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09 July 2011

Blog - Football, a passion at risk


Nicolas Kiefer (GER)

By Maximiliano Boso in Buenos Aires

Undoubtedly, football is the number one passion of the Argentines. And as America’s Cup is taking place all over the country these days, people are excited. Argentine tennis players are also known as huge football fans. In fact, many football and tennis players are friends.

This is one of the main reasons why during this Davis Cup weekend, America’s Cup is an issue for everybody. This is especially enhanced because Argentina is surprisingly struggling in the competition after two matches in the round-robin and needs to win Monday’s match to qualify to the next round.

“We have to wait a bit more,” Juan Monaco said. “Right now, people are putting so much pressure on their shoulders. We have to enjoy the fact that there are so many world stars playing for Argentina.

Monaco, is a huge soccer fan and once gave his long time friend, Rafa Nadal, an Estudiantes de la Plata’s shirt as a gift.

As sportsman, tennis players understand what the Argentine football (soccer) team in going through now,” said Juan Martin del Potro, a fan of Boca Juniors, one of the two major Argentine teams. “I completely rely on the players. It’s not easy for them. They have a lot of pressure, because there is so much expectation around the tournament. They are among the best football players in the world, and that is why I strongly believe that they will get through.

“It was sad seeing people yelling at the players during the last match. They are idols in every team they play for, great stars, but they also feel the pressure. I am convinced that they are giving their best; it is just the second match. I am sure that they will be the champions after all”.

Even former Davis Cup player and World No. 3 Guillermo Coria, who showed up to watch the Davis Cup action on Friday, had a few words about football. But in his case, regarding the relegation of River Plate, the team he backs: “I still can’t believe it’s true. But I’m sure we’ll be back again soon."


Farewell to Germany, farewell to Kiefer

By Chris Bowers in Stuttgart

Germany may have lost its Davis Cup by BNP Paribas quarterfinal against France, but at least the team will be back for more next March.

The same cannot be said for Nicolas Kiefer, the former German player who announced his retirement at the end of last year. The German Tennis Association DTB threw a farewell ceremony for him on court after France's win in the doubles. 

Kiefer made his Davis Cup debut in 1998, was nominated to 15 ties, and won 12 of the 14 matches he contested.


Austin city limits

By Craig Gabriel in Austin

Austin is not a huge city, but it is a metropolitan area big enough to provide plenty of interest. It is a college town – the University of Texas’ main campus is in Austin. Austin is also the state capital of Texas.

The Capitol Building stands majestically at the top of the broad thoroughfare known as Congress Avenue. It certainly is an impressive building and it is open to visitors for free to have a look.

In the entrance foyer is a huge painting of Davy Crockett.

In the middle of the lobby floor, under the giant dome, is the great seal of the Republic of Texas. And on the walls in the circular room are paintings of past Texas governors. The last photo at the end of the gallery was none other than George W. Bush.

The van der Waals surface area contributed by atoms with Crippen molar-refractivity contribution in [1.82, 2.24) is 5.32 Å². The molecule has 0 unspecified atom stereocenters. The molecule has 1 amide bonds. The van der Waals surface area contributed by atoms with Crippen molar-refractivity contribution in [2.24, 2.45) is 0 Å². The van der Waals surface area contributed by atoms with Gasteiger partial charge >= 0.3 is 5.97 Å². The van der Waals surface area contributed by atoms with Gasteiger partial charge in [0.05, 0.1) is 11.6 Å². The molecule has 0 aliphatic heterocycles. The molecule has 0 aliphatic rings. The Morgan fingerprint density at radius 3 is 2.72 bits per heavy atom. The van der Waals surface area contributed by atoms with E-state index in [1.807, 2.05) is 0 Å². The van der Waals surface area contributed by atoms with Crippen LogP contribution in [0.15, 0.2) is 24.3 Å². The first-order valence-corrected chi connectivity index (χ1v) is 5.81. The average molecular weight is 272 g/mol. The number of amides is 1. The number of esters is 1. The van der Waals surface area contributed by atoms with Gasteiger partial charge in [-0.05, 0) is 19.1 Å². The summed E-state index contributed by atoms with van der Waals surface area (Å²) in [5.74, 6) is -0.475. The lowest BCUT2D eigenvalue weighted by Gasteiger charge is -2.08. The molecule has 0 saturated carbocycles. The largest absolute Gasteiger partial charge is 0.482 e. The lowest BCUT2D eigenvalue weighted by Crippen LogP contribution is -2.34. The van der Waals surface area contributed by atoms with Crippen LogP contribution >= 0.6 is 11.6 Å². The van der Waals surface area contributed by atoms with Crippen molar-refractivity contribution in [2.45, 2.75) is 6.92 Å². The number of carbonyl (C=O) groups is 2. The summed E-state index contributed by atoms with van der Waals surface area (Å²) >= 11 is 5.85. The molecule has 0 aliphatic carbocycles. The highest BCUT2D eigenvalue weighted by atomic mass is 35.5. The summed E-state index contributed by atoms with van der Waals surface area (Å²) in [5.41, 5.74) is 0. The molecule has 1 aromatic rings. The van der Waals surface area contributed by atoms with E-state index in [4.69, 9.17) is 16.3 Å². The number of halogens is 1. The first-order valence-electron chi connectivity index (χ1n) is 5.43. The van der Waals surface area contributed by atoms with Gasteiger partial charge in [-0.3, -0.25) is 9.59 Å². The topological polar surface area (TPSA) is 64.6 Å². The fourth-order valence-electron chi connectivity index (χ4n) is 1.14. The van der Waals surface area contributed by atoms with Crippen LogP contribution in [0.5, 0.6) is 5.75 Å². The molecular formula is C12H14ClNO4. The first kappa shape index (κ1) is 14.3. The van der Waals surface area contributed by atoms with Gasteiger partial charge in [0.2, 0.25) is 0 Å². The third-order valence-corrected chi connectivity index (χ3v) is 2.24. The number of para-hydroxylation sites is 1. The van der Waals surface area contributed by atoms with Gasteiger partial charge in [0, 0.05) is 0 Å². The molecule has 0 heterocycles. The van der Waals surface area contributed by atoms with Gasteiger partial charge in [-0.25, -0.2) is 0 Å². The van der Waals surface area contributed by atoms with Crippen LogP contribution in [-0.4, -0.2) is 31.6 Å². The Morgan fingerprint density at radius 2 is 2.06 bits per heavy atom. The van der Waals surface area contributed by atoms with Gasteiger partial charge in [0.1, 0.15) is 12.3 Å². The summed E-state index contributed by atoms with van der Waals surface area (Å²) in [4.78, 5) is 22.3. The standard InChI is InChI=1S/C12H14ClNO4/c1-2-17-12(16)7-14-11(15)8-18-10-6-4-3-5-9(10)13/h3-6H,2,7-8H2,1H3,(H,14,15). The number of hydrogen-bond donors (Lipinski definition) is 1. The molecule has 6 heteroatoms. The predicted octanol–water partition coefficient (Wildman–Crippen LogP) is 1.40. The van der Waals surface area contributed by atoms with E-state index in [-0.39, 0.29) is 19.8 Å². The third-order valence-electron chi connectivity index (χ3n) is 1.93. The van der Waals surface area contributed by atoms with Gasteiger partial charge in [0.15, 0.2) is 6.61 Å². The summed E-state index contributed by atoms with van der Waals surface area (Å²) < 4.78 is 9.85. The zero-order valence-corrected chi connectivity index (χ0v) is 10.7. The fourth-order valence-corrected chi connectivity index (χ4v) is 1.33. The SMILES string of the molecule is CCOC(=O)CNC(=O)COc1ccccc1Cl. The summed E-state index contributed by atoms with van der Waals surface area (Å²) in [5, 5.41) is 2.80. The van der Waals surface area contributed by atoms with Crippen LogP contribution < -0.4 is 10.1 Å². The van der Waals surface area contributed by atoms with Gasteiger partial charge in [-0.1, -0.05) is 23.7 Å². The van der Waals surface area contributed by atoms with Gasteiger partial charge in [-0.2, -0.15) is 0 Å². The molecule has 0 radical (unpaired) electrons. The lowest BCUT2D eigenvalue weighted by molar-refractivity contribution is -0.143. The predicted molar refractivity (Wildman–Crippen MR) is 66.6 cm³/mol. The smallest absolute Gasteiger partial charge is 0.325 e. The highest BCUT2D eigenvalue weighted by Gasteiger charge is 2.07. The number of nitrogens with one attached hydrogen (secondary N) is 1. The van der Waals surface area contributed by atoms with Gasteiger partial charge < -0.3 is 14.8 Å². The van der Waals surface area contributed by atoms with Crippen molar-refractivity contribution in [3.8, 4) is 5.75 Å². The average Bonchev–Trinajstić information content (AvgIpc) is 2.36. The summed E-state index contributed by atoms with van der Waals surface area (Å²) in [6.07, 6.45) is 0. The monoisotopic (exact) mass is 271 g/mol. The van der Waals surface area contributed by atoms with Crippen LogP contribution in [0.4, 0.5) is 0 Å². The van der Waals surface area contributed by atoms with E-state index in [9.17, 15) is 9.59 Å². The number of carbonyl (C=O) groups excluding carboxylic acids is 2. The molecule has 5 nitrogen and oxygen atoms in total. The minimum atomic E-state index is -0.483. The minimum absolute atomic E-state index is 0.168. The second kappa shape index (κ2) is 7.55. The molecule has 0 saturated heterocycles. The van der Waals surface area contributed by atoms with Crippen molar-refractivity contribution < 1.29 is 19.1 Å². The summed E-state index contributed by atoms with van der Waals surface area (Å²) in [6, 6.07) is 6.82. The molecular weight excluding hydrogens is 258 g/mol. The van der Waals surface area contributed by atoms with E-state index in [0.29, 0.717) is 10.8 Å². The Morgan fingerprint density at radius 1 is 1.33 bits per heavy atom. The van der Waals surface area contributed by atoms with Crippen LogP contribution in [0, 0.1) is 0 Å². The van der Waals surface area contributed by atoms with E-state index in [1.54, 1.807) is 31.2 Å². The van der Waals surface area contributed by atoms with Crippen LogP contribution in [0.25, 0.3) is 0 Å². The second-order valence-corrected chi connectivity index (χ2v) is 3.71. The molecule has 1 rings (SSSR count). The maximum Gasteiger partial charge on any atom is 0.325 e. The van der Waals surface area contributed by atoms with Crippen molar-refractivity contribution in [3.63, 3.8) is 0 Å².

The gardens that surround the building are lovely with manicured lawns and shade trees, and around the grassed areas are various memorials and sculptures.

Austin is a city bulging with bars, restaurants and jazz music. Sixth street has built quite a following here the focus of attention as the happening place to be. One restaurant that is quite fun to visit is Bess Bistro – it’s owned by Oscar winning actress, Sandra Bullock.


Raging Bull in Austin

By Sandra Harwitt in Austin

Actor Robert DeNiro is a very New York kind of guy. He’s from there and he lives there although Hollywood, California is usually central headquarters for folks involved in the entertainment industry.

That said, DeNiro’s chosen to have an impressive presence in Austin, Texas.

The actor, producer, director selected the Harry Ransom Center at the University of Texas at Austin in 2006 as the place to donate a large majority of his papers, film, movie props and costumes. The Ransom Center is a research institute and museum that “advances the study of arts and humanities by acquiring, preserving and making accessible original cultural materials.”

DeNiro sent close to 8,500 items in over 1,000 boxes to the Ransom Center. Among the articles in the collection is the leopard-print boxing robe he wore in the movie, “Raging Bull.”

The Ransom Center’s largest collection is that of famed Hollywood producer David O. Selznick – it spans from 1916 to 1966. The papers of actress Gloria Swanson and the interviews of TV journalist Mike Wallace are also on display.

The Ransom Center also houses one of the 48 surviving copies of the Gutenberg Bible, which was completed in 1455 by Johann Gutenberg.

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    Sandra Harwitt

    Sandra, an American sportswriter for longer than she's willing to admit, has travelled the world to cover tennis for major publications, such as, The Miami Herald and Associated Press. Her biggest problem of late is managing to pack worldwide purchases into suitcases and still meet the airline weight restrictions.





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